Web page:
20 books of summer, 20 books of summer (2018), Author, Book review, China, Hyeonseo Lee, memoir, Non-fiction, North Korea, Publisher, Setting, William Collins

‘The Girl with Seven Names: Escape from North Korea’ by Hyeonseo Lee (with David John)

Non-fiction – Kindle edition; William Collins; 320 pages; 2016.

Leaving North Korea is not like leaving any other country. It is more like leaving another universe. I will never truly be free of its gravity, no matter how far I journey.

The Girl with Seven Names: Escape from North Korea by Hyeonseo Lee is an inspiring and harrowing true life story about escaping a brutal regime and then having the courage to get your family out too.

Hyeonseo Lee was born in North Korea. She came from a relatively comfortable family. Her father was in the military and her mother smuggled goods from across the Chinese border and made a living selling them, so there was always food on the table — even during the Great Famine, where one million North Koreans died of starvation — and new clothes to wear.

But not long after Hyeonseo’s father died, she made a fateful — and terribly naive — decision: to cross the border and visit relatives in China for a few days, thinking she could return without any consequences. She was just 17. Sadly, she was never able to go back.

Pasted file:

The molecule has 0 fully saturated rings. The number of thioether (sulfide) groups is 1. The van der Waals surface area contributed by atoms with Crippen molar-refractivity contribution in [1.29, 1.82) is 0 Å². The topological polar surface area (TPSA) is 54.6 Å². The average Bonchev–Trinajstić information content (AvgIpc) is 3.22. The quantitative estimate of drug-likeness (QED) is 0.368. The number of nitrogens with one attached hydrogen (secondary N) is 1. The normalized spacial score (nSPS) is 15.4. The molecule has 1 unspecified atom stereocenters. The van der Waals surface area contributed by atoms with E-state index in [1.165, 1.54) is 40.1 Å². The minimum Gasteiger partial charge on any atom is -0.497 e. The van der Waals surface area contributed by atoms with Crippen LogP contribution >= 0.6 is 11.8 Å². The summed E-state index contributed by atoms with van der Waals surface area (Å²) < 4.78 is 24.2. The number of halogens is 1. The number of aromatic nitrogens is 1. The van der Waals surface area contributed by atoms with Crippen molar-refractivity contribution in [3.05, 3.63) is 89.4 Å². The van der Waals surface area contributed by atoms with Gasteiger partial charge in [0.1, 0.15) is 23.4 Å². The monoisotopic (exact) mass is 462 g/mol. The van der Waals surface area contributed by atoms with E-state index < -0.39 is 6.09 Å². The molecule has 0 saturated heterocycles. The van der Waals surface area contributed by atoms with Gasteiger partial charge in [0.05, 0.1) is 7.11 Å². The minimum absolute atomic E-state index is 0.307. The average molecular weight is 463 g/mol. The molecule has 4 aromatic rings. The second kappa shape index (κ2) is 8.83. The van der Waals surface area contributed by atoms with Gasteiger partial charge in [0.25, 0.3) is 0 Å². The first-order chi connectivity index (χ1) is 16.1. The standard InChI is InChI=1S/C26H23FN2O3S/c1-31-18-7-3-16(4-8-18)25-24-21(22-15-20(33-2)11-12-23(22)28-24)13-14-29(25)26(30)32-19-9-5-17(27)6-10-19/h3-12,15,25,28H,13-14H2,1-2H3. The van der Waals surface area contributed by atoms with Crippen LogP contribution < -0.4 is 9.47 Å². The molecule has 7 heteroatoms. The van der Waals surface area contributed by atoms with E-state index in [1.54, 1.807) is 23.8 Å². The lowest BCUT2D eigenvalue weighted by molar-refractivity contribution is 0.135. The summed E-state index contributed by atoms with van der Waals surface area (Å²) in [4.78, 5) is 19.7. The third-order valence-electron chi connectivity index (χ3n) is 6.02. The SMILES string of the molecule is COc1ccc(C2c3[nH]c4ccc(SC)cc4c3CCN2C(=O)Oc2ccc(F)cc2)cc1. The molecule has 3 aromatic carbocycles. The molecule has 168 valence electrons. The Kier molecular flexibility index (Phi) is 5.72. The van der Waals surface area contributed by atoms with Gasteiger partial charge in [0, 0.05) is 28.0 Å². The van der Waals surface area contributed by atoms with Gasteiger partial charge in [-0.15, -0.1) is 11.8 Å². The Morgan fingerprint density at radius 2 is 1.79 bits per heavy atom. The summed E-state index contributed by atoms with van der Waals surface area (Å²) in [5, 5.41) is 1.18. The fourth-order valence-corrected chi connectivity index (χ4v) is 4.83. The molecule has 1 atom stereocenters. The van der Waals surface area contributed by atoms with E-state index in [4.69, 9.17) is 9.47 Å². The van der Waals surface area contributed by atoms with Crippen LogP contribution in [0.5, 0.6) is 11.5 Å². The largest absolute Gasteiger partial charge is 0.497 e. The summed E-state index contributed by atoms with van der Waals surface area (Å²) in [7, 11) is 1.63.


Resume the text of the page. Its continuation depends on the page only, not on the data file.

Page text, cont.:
A perilous search for freedom

The book charts Hyeonseo’s journey to freedom. It follows her life as an illegal immigrant in China, where she spent 10 years working low-level jobs, until she was able to get herself to South Korea, where she claimed asylum.

But throughout this time, always looking over her shoulder, changing her name (yes, seven times), learning Mandarin to fit in, buying a fake ID and keeping one step ahead of the authorities, she was constantly aware that she had left her mother and younger brother behind, whom she missed terribly. She vowed to get her mother out (her brother was engaged to be married, so it was more complicated to help him), but through a bizarre set of circumstances managed to smuggle both of them out.